1 cup (240 mL) cream of coconut
½ cup (120 mL) water
For the chocolate shell:
½ cup (90 gm) bittersweet chocolate chips
2 tablespoons coconut oil
¼ cup toasted coconut, if desired
Combine all of the popsicle ingredients in a blender or food processor and blend until smooth. Divide the mixture among 10 popsicles molds (see notes), insert the popsicles sticks, and freeze until solid for at least 6 hours but preferably overnight.
Once frozen solid, remove the popsicles from the molds and place on a sheet of parchment paper in the freezer while you prepare the chocolate shell.
Combine the chocolate chips and coconut oil in a microwave safe bowl and microwave in 20 second bursts, stirring thoroughly after each round until smooth. Once smooth, allow to cool about 5 minutes. Then, dip each popsicle in the chocolate shell and sprinkle with the toasted coconut. Place back in the freezer to freeze solid or enjoy immediately.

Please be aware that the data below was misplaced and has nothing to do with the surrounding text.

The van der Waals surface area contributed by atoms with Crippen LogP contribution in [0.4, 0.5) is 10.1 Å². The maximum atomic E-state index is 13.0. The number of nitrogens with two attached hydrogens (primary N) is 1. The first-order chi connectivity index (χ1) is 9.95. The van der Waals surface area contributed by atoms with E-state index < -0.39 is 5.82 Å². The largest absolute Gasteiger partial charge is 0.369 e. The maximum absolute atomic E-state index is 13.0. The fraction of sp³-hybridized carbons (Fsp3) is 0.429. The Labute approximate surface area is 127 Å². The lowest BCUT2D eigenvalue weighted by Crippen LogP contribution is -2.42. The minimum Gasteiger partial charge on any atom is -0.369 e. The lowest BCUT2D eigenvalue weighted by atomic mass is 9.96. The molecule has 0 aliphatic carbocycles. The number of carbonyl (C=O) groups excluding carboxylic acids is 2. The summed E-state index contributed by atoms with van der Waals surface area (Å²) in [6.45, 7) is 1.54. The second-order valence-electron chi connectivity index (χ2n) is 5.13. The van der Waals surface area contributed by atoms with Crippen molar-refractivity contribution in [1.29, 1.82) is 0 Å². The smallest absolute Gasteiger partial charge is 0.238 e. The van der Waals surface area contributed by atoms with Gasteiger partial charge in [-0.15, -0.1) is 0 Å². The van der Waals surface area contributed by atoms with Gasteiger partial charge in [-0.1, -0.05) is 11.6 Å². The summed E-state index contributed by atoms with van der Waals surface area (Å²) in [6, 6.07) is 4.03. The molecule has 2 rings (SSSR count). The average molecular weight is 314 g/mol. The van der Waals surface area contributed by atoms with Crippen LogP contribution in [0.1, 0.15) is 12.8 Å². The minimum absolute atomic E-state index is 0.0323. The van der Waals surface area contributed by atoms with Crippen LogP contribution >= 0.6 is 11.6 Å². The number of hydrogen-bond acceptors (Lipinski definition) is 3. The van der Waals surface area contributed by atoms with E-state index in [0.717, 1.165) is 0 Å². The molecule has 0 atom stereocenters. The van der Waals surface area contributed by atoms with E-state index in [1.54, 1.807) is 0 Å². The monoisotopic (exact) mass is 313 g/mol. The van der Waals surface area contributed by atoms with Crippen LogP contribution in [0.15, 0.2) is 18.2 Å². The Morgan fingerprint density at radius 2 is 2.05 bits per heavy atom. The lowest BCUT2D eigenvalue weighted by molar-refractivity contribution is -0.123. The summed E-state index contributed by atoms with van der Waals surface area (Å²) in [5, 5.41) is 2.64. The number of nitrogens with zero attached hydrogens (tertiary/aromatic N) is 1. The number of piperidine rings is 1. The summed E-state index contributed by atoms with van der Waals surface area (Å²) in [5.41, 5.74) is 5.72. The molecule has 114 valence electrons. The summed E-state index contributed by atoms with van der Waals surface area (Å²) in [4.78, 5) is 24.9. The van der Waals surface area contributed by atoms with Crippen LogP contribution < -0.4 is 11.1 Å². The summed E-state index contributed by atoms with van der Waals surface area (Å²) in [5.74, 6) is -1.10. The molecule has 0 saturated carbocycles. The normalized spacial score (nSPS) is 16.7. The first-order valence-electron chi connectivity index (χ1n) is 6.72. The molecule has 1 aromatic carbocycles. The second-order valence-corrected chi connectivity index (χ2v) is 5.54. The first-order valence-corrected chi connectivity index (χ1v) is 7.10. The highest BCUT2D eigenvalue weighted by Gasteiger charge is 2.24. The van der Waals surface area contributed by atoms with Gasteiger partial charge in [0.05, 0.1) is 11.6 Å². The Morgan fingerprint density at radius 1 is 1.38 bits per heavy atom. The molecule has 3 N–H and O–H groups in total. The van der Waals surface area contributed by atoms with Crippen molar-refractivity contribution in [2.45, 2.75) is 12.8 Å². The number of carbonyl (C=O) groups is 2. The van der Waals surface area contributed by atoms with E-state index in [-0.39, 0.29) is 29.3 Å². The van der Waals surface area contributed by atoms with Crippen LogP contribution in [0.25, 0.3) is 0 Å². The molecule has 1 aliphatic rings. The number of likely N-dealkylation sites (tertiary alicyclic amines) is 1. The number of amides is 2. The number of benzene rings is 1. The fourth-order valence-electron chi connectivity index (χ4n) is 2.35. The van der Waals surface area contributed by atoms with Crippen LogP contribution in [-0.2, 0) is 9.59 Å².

I use a popsicle mold that makes 10-2.5 ounces popsicles. Your yield will change if you make smaller or larger popsicles. The preparation and ingredients will remain the same.
The alcohol in these popsicles will cause them to melt faster than some popsicles. Be sure to keep them frozen until you’re ready to enjoy them.
If you are unable to find large bananas, use a few smaller ones. Total weight of the edible portion should be 280 gm.
The chocolate shell is entirely optional. For a quick boozy treat, just skip the shell.